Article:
Recess and the Press:
Also this weekend an article ran in our local newspaper about a neighboring school removing recess from elementary students schedules this year. Click here to read the article.  I received many positive comments about the importance that we place on healthy choices and physical activity, and I am very appreciative of those who took the time to comment. I did want to address quickly how my comments made their way into the article, in case any readers thought that we were taking an opportunity to weigh in against another school.

I had received a questionnaire from a reporter about recess in general. It asked do we have recess, if so how frequently, do I feel that recess is important, etc...  Some of my responses were used in the article. I want to make it clear, however, that while I am very much in support of recess for our children, the questions were not presented to me in a way that would have lead me to believe that the answers would be used as a contrast to a school that is choosing not to include recess for children.

It is important that I mention that because at the end of the day, ALL of us are trying to help children. Differences in how we are trying to accomplish that goal are respected within our professional circles. Had I known that the questions I was given would be used in the way they were, I would have probably chosen not to comment or I would have used this space to speak about our inclusion of recess.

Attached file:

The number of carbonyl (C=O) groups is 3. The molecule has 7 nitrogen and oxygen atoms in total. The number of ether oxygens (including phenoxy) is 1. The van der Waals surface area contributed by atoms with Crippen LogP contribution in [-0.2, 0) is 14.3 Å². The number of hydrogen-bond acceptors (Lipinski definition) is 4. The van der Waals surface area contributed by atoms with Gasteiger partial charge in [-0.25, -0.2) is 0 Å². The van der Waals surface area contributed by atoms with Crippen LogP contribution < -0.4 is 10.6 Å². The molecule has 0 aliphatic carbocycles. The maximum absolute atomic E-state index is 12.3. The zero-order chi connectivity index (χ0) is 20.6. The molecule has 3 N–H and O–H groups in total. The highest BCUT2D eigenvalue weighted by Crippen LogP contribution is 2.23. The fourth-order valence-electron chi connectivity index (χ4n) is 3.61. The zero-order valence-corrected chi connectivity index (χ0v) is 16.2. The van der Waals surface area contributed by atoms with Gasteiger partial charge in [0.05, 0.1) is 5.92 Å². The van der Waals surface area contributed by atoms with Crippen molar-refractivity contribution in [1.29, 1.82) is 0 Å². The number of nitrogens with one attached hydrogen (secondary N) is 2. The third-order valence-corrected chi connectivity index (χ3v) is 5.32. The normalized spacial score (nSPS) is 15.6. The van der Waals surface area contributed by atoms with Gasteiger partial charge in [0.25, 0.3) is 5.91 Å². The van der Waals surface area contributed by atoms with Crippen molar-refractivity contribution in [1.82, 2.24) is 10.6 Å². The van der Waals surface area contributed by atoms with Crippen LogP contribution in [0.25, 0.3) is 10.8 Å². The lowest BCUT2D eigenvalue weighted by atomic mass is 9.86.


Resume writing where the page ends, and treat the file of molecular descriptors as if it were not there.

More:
I am looking forward to another great week getting to know new students, working out problems that occurred the first few days, and preparing for Open Houses.

Enjoy your week as well-


Tuesday, September 4, 2012


You might be surprised when I say that I find the first day with staff more stressful than the first day with students. This has always been the case for me, and I think it has to do with how important setting the tone for the year actually is; especially in an organization as large as ours. All staff e-mail messages may reach everyone, but nothing beats human interaction and actually speaking to them in person.

Opening Day:
This will be my fifth opening day at West Genesee and my thirteenth overall as a Superintendent of Schools. While I do support recycling plastic, paper, and glass; I do not support recycling speeches. Our staff deserves a fresh message each and every year that is exactly tailored to what we have gone through and what we are about to experience.